We knew we were stepping out in faith to “live of the Gospel.” This means that we were giving our lives to minister the Gospel and we would also partake of it. We have never charged to preach a meeting, but went about preaching and encouraging the churches of God, sharing our vision for China and giving them the opportunity to join in on the mission that fruit may abound to their account.

As the months went on by, the Lord took care of all our needs and blessed greatly.

Series: | 1 | 2 | 3 | 4 | 5 |

Uncomfortable (1 of 2)

Recently, we were invited over to a Chinese families house for a meal. This family has been over our house before and now they wanted us to come to their house and see how they “Chinese” live. The thing that is different about this family, is that the husband is a police officer.

When I first met this man, I met him at the police station. He spoke a little English and I spoke little Chinese. I was trying to be polite as I waited for those working on our paperwork, so I told this man that maybe he could help me practice Chinese and I could help him practice English. He thought it was a great idea and wanted to exchange numbers and so we did. I didn’t know what I was getting myself into!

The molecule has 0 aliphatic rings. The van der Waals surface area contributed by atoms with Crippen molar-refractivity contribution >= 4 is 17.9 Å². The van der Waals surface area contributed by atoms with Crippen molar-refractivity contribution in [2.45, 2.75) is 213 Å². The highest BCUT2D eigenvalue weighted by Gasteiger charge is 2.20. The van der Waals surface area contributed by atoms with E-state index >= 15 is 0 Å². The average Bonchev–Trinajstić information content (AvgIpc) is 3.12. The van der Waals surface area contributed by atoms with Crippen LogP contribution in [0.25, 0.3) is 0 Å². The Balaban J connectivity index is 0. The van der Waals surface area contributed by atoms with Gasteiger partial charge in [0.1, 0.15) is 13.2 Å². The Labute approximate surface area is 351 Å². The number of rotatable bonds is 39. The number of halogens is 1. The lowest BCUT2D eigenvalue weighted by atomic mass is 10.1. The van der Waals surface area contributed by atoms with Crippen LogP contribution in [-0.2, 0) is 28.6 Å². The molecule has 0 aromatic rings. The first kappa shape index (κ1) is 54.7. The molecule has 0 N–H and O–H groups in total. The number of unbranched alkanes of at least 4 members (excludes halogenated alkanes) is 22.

After that, he called often and wanted to get together. At first I thought it was good and then after a while I thought it was annoying. Since He was a police officer, I didn’t want to always be hanging around him. I know that attitude was bad, but I just didn’t like the stress of having someone always wanting to be around and asking questions.

He wanted to come over and help me speak Chinese, so we studied in my office. He looked through all my books (mostly Christian), asked about the quote on the sword in my office (given to my at my ordination), and asked many other questions. We studied and I kinda tried to make it boring so he wouldn’t want to do this everyday.

None-the-less, the Lord was teaching me to be bold and compassionate. It was like He was saying “So you think you’re bold?” This man was sincere and wanted to be friends.